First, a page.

When to replace shingles

I'm wondering what the rule of thumb is for when you need to replace the (asphalt) shingles on the roof. I moved into my house (in Ontario) 10 years ago, and I think the roof may have been layed around 5 years previous to that. Having said that, I do need to get my chimney repaired, and I need to replace the solar panels for the pool both this year, so I'm wondering if it's worth my while to get the shingles done at the same time or not.
I'm wondering if there's any way to estimate the remaining life of the shingles, and whether it's expensive to get shinglers to remove/ replace mounted solar panels if they have to work around them.
Any info on this would be greatly appreciated.
Thanks, John
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Hard to guess precisely due to so many variable conditions. Here is a quick helper though. Most 3 tab shingles are rated as 20 year Most architectural types are rated at 30 or more years. Most don't last much longer than the original warranty period or life rating. If end are curled and braking, getting close to replacement time. If you have leaks, it is at or very close to replacement time.
If a lot of shingles have to be removed for the work that needs to be done, it may be time to replace. If you see signs of trouble, it may be worth replacing so you have peace of mind for the next 20 or 30 years. If they are still in good condition, why not wait a few more years and keep the money in the bank.
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.
It depends on how the solar water-heating panels are mounted. if they can be easil;y moved when it is time to reroof, then you can wait a few years. But, if it will be difficult to replace the shingles after the solar panels are updated, then that is a good reason to do them both at the same time. A photo of what the roof looks like at the present time would be interesting. If you are not losing a lot of the stone granules that are on the surface of the shingles, and theyu are not curling up, they probably are good for at least five more years. You don't say where you live, as that has some influence on shingle life. Hot sumer sun or extensive repeated freezing=thawing cycles both take a toll. IF you live in the middle band of the USA, that is probably best for long shingle life.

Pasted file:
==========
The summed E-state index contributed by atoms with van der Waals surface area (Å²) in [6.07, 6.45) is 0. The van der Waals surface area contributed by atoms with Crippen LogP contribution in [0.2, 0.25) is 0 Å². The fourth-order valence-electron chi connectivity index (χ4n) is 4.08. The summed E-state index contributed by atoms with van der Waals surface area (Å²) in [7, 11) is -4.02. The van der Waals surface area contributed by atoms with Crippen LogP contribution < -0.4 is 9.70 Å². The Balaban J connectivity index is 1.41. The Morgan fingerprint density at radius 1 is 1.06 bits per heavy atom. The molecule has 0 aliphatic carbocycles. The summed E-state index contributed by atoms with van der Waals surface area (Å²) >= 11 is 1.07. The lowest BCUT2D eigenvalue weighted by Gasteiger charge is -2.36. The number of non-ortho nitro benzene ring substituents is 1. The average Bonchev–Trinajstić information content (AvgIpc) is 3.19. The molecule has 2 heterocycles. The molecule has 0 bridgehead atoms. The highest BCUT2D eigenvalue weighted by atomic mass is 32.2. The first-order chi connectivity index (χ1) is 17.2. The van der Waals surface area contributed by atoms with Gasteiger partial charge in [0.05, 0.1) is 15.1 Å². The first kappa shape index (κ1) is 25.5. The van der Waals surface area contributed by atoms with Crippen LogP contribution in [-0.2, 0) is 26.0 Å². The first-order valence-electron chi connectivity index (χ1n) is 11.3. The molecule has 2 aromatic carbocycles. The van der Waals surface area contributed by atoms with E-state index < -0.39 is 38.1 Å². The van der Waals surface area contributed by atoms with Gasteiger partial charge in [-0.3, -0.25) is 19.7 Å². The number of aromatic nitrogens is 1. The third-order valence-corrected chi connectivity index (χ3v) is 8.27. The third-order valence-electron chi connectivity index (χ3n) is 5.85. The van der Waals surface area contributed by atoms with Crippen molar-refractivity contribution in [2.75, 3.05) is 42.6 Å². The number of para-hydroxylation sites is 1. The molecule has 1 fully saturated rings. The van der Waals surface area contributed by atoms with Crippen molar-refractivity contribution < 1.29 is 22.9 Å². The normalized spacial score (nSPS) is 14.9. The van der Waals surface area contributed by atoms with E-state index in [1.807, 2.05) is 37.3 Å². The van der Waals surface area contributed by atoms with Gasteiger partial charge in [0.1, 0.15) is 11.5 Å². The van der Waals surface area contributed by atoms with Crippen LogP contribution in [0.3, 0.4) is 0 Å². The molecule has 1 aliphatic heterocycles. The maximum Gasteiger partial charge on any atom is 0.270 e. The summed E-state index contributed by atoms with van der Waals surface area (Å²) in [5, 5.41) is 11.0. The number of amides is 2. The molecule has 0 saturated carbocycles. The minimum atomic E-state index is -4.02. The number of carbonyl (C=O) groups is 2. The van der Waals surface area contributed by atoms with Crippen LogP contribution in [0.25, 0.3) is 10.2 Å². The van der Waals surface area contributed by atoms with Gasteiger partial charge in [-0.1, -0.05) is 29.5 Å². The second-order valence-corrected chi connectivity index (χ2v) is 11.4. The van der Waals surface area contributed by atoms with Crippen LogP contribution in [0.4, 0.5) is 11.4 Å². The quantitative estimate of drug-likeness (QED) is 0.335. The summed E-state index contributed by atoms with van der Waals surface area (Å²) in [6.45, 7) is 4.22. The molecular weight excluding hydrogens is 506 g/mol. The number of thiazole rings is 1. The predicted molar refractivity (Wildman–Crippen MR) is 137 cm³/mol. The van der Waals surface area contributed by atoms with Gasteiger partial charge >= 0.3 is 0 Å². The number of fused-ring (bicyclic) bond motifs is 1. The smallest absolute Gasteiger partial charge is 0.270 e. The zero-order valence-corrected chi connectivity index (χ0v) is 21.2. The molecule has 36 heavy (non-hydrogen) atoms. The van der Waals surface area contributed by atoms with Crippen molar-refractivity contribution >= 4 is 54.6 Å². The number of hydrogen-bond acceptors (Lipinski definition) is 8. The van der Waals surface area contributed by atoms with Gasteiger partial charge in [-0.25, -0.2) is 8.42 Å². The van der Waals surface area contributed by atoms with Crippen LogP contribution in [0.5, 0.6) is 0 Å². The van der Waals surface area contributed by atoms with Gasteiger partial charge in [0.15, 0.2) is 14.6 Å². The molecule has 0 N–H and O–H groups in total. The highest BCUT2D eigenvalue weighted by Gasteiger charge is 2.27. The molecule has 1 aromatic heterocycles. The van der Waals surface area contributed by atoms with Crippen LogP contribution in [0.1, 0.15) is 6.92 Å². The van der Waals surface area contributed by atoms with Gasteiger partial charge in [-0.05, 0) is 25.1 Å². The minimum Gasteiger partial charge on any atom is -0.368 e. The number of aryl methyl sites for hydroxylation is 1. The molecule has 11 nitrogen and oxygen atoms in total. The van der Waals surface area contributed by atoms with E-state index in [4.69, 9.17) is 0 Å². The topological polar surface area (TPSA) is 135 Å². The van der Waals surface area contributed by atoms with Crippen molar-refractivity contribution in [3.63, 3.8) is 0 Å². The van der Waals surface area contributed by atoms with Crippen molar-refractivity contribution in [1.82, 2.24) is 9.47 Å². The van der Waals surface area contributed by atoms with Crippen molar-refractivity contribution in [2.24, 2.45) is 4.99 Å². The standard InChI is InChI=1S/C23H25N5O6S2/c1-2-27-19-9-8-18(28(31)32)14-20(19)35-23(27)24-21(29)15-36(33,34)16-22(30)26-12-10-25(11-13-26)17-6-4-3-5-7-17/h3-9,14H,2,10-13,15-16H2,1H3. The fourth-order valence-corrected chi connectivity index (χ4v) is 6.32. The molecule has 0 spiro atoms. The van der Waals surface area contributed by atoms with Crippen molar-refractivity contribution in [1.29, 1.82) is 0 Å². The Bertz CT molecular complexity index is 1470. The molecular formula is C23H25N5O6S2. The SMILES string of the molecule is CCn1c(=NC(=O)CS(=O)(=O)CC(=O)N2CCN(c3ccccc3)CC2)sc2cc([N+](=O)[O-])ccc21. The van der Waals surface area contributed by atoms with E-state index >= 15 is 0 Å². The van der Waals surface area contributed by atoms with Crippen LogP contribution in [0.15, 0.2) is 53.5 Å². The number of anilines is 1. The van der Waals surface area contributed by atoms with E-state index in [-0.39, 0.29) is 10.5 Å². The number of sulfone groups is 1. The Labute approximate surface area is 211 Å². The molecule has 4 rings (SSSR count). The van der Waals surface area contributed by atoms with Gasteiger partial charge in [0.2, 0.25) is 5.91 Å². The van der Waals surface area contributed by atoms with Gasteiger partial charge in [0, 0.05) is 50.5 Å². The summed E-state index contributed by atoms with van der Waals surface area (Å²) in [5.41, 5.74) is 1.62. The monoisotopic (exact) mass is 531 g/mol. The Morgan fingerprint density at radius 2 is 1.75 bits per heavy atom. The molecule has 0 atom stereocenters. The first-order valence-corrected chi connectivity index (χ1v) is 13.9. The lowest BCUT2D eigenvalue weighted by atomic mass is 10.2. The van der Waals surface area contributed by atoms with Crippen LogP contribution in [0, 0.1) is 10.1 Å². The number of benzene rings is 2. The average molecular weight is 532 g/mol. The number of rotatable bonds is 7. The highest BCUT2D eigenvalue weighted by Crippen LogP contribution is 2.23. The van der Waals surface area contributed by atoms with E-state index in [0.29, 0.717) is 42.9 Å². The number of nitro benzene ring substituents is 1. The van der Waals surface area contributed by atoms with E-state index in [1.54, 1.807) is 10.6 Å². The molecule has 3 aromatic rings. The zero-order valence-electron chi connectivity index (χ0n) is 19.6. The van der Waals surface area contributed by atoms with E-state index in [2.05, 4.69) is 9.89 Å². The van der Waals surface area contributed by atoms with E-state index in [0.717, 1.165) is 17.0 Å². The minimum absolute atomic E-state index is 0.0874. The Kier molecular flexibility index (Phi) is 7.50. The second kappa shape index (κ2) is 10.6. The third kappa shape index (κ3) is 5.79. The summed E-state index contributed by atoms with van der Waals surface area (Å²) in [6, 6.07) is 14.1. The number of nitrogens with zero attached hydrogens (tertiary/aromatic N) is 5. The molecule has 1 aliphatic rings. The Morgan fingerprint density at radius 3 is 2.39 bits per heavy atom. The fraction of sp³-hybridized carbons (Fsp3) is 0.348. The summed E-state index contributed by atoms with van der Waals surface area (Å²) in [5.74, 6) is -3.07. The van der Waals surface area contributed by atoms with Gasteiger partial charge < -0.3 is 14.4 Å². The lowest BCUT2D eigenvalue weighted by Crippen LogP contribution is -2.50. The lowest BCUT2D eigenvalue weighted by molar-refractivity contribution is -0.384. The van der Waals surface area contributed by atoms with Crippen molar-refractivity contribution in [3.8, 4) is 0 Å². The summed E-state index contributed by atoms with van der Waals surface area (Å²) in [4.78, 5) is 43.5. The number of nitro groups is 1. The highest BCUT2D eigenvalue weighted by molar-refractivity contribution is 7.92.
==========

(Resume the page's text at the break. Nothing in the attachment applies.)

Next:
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hr(bob) snipped-for-privacy@att.net wrote:

you don't read very well :-P

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On Mon, 25 Apr 2011 07:56:28 -0400, "Stormin Mormon"

similar to Ontario, Canada - I STILL say do it now.
If he's in Ontario California - might be a different story.
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snipped-for-privacy@snyder.on.ca wrote the following:

See??? Thats why I put my location in my sig.. Ontario, NY Ontario, California aka Ontario, CA Ontario, Canada aka Ontario, CA .
--

Bill
In Hamptonburgh, NY
  Click to see the full signature.
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On Sun, 24 Apr 2011 19:29:17 -0700 (PDT), "hr(bob) snipped-for-privacy@att.net"

He is in Ontario. Canada.
Good chance he gets strong summer sun and repeated freeze=thaw cycles. Up here a 20 year roof virtually NEVER lasts 20 years.
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On Sun, 24 Apr 2011 18:53:05 -0700 (PDT), John

would also be doing the roof.
However, there are a few things you can check. Are there any areas where the "grit" is missing from the shingles? Any curled or loose? Check the condition od a shingle at the edge of the roof. Is it either brittle or "floppy"?
Having the roofers remove the solar panels and not damage them is a REAL long shot - and it WILL cost you.
I'm in Ontario too, and 15 years is stretching the "average" roof.
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snipped-for-privacy@snyder.on.ca wrote:

-snip-
Plus one on that. One giant mess for this season-- a long time before you need to go through it again.
-snip-

And then having the roofers work around them in a couple years & you're adding expense on that end.
Jim
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On Sun, 24 Apr 2011 18:53:05 -0700 (PDT), John

The part of the roof I could see looked good, while on the part I couldn't see, the shingles were curling. That's because I could only see from the ground the north side of the roof. It was much better than the south side.
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The sun side weather side generally wear faster. With all that roof work planned I would do everything. Just for peace of mind!
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